The way you think about the exponential function is (probably) wrong.

Don't think so? Let me convince you. Did you realize that multiplying $e$ with itself $\pi$ times doesn't make sense?

Here is what's really behind the most important function of all time.

First things first: terminologies. The expression $a^b$ is read "$a$ raised to the power of $b$." $a$ is called the base, and $b$ is called the exponent.

Let's start with the basics: positive integer exponents. By definition, $a^n$ is the repeated multiplication of $a$ by itself $n$ times.

Sounds simple enough. But how can we define exponentials for, say, negative integer exponents? We'll get there soon.

Two special rules will be our guiding lights. First, exponentiation turns addition into multiplication.

We'll call this the "product of powers" rule.

Second, the repeated application of exponentiation is, again, exponentiation.

We'll call this the "power of powers" rule.

These two identities are the essences of the exponential function. To extend the definition to arbitrary powers, we must ensure that these properties remain true.

So, what about, say, zero exponents? Here, the original interpretation (i.e., repeated multiplication) breaks down immediately. How do you multiply a number with itself zero times?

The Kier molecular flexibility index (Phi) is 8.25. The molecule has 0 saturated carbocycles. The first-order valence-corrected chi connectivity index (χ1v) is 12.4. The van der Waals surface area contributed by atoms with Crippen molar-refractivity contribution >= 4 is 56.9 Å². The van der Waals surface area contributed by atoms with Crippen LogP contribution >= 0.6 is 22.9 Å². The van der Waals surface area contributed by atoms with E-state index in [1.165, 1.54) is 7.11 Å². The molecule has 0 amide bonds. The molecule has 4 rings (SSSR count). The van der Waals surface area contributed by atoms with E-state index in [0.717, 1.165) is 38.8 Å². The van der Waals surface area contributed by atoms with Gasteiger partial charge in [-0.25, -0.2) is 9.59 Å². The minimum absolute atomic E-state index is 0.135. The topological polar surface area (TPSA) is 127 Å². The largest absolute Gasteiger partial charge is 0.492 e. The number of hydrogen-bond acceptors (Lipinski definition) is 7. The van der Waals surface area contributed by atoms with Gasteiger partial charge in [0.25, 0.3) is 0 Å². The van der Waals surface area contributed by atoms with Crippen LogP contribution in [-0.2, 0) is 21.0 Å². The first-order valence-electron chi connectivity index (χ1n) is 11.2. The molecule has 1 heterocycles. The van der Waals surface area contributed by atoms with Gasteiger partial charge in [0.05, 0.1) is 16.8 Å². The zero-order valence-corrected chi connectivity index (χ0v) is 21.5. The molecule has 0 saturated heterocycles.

The "product of powers" property gives the answer. Any number raised to the power of zero should equal to 1.

What about negative integers? We cannot repeat multiplication zero times, let alone *negative* times.

Let's use wishful thinking! (I am not kidding. Wishful thinking is a well-known and extremely powerful technique.)

If powers with negative integer exponents are defined, the "product of powers" rule implies that they *must* satisfy the following.

So, we can indeed define the exponential for negative integers accordingly.

What about rational exponents?

You guessed right. Let's use wishful thinking again! The "power of powers" rule yields that it is enough to look at exponents where the numerator is $1$.

The same rule gives that should they exist, they *must* be defined by the $q$-th root of the base.

Following our usual modus operandi, we use this to define the exponential for rational exponents.

Now the big finale: what about arbitrary real numbers as exponents?

Buckle up. We are about to floor the gas pedal. So far, we have defined the exponential function for all rationals. Let's use this to extend it to all real numbers!

Real numbers are weird. Fortunately, they have an exceptionally pleasant property: they can be approximated by rational numbers with arbitrary precision. That is, for all $x \in \mathbb{R}$, there exist a sequence of rationals ${p_n/q_n}_{n=1}^{\infty}$ such that $\lim_{n \to \infty} p_n/q_n = x$.

For instance, this is how π is approximated by rational numbers. Every time you use π inside a computer, an approximation is used. (Most probably not this one.)

When the approximating sequence is close to the actual exponent $x$, the powers are also close. Closer and closer as $n$ grows.

Thus, we can define exponentials for arbitrary real exponents by simply taking the limit of the approximations.

You have probably seen the exponential functions thousands of times. We use them every day, yet we hardly ever look behind the surface.